When the holidays roll around, we’re always trying to come up with original, inexpensive, but personal gifts to give to special friends, family and others who make our lives so wonderful throughout the year (like our hairdresser!). A few years back we started making herb infused oils as gifts. People seemed to love them (either that, or they were trying not to hurt our feelings). But since we tried them ourselves, and liked them, we’re pretty sure they weren’t lying to us.
Many of the things you would infuse oil with, you might already have, or can acquire for free from neighbors and friends. That leaves you with purchasing the oil (Whole Foods 365 Extra virgin olive oil is widely regarded as a good bargain at $4 for 17.9 ounces; they have a safflower oil as well) and some bottles (set of two oil and vinegar bottles for $3.99 at World Market). The entire gift will cost you less than $4 per gift. And you’ll earn bonus “OOHS and AAHS” for your creative acumen.
How to infuse oil with herbs:
- Select herbs and spices. If selecting herbs from the garden, wash and dry them first. You can either dry them between paper towels or put them in the oven at the lowest temperature for a few minutes.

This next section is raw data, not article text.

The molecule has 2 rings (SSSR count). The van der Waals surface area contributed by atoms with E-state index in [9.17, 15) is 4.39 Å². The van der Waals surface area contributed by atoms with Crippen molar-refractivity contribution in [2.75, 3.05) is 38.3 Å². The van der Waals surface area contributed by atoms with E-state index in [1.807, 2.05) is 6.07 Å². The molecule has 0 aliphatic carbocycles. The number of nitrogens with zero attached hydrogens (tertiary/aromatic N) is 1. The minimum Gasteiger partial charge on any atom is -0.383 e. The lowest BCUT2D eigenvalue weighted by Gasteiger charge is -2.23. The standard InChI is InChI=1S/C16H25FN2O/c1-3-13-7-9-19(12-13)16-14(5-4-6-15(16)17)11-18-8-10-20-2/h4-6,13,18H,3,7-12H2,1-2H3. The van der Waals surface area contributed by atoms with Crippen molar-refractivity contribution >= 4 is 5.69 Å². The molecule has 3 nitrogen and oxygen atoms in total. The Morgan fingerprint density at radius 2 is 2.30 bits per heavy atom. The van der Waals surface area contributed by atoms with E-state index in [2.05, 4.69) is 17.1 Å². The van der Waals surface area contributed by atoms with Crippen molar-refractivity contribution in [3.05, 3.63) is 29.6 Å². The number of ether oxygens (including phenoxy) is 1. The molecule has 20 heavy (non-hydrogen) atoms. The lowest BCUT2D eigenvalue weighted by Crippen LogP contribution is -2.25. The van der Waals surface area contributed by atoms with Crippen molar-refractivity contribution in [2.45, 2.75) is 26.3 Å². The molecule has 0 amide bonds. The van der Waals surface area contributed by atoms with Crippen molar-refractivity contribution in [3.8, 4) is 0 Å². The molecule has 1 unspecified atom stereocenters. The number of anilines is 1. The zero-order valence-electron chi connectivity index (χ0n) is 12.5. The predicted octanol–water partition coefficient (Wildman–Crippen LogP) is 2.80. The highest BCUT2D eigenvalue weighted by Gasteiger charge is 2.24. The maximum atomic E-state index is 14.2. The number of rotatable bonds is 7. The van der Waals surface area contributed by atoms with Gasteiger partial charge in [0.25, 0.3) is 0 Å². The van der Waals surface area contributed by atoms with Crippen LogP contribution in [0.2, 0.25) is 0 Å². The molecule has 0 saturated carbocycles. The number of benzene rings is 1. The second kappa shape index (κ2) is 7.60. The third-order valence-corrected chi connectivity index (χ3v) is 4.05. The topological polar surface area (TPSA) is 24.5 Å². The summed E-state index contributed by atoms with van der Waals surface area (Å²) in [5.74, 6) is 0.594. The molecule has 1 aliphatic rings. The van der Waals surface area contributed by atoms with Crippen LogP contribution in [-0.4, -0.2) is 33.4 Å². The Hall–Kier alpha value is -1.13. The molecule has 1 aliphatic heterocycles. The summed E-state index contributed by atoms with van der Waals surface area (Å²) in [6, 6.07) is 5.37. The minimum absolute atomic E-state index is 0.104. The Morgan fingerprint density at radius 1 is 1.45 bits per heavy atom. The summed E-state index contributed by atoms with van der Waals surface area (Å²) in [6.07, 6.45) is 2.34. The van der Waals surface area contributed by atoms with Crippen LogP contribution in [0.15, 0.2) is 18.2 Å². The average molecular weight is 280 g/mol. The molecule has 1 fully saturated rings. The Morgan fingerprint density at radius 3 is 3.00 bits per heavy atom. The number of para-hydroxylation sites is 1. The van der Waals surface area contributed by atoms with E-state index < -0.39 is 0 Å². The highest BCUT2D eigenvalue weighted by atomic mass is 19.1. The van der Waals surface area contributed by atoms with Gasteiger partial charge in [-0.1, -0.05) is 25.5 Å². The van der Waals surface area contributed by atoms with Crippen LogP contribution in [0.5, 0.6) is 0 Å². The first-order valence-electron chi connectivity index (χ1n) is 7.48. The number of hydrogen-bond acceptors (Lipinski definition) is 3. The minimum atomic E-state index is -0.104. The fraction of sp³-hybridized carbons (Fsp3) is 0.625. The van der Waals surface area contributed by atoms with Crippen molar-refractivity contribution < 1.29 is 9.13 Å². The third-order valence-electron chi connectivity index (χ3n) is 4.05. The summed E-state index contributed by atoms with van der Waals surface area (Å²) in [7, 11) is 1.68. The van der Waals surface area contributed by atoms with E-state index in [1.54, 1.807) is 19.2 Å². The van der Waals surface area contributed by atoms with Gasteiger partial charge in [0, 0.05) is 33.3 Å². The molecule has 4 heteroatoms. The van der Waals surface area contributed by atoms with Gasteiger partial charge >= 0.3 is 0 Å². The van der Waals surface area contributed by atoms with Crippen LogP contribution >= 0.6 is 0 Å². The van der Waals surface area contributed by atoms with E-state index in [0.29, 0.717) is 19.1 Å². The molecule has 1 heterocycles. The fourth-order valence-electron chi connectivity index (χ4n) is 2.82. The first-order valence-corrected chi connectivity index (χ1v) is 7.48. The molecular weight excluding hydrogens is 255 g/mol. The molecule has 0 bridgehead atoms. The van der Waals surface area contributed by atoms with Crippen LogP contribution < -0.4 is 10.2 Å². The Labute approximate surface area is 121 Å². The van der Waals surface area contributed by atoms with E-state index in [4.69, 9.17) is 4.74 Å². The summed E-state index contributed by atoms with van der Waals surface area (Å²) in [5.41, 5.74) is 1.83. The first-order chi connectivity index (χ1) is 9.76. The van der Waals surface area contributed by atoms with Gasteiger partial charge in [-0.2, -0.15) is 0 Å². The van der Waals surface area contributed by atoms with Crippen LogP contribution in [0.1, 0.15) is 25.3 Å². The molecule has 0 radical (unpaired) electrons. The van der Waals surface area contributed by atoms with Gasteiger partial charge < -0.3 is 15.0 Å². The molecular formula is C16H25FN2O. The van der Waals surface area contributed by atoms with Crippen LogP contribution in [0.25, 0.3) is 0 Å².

- Herbs should be bruised slightly (run them between your fingers) to better release their aromas.
- Add the oil to a non-reactive saucepan and heat over medium heat, stirring constantly, until it bubbles a bit. Cook for about 5 minutes, stirring constantly to prevent burning.
- Remove the pan from the heat and let oil cool.
- Add the herbs and spices to a clean olive oil jar.
- Using a funnel, pour the olive oil into the jar. Seal the jar tightly and store it in the refrigerator.
Notes:Begin with a light, tasteless oil, like safflower, sunflower or canola. These less strongly-flavored oils are less perishable and allow for a more prominent herb flavor. Olive oil makes a good infusion base for some herbs, but tends to go rancid more quickly.
Keep your infused oils refrigerated.
Olive oil will last about a month; other oils will stay fresh for about two months.
Garlic carries an additional risk of botulism, so unless you are experienced at infusing oils, stay away from garlic.
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